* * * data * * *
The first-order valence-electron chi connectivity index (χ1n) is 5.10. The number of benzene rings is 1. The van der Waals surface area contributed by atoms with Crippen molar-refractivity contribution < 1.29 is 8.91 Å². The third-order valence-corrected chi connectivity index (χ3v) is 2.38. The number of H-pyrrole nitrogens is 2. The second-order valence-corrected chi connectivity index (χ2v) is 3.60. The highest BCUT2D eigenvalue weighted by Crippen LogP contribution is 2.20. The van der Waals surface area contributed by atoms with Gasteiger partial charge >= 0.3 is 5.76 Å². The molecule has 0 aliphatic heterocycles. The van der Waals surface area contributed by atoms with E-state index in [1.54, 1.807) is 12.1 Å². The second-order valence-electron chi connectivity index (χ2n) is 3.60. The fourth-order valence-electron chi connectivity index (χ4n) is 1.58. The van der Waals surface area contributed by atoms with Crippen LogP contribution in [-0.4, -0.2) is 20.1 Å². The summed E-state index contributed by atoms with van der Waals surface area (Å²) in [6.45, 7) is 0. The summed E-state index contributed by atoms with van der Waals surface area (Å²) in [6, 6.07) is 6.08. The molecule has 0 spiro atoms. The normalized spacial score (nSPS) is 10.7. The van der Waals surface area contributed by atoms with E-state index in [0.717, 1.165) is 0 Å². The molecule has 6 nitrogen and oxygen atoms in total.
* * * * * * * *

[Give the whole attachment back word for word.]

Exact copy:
The first-order valence-electron chi connectivity index (χ1n) is 5.10. The number of benzene rings is 1. The van der Waals surface area contributed by atoms with Crippen molar-refractivity contribution < 1.29 is 8.91 Å². The third-order valence-corrected chi connectivity index (χ3v) is 2.38. The number of H-pyrrole nitrogens is 2. The second-order valence-corrected chi connectivity index (χ2v) is 3.60. The highest BCUT2D eigenvalue weighted by Crippen LogP contribution is 2.20. The van der Waals surface area contributed by atoms with Gasteiger partial charge >= 0.3 is 5.76 Å². The molecule has 0 aliphatic heterocycles. The van der Waals surface area contributed by atoms with E-state index in [1.54, 1.807) is 12.1 Å². The second-order valence-electron chi connectivity index (χ2n) is 3.60. The fourth-order valence-electron chi connectivity index (χ4n) is 1.58. The van der Waals surface area contributed by atoms with Crippen LogP contribution in [-0.4, -0.2) is 20.1 Å². The summed E-state index contributed by atoms with van der Waals surface area (Å²) in [6.45, 7) is 0. The summed E-state index contributed by atoms with van der Waals surface area (Å²) in [6, 6.07) is 6.08. The molecule has 0 spiro atoms. The normalized spacial score (nSPS) is 10.7. The van der Waals surface area contributed by atoms with E-state index in [0.717, 1.165) is 0 Å². The molecule has 6 nitrogen and oxygen atoms in total.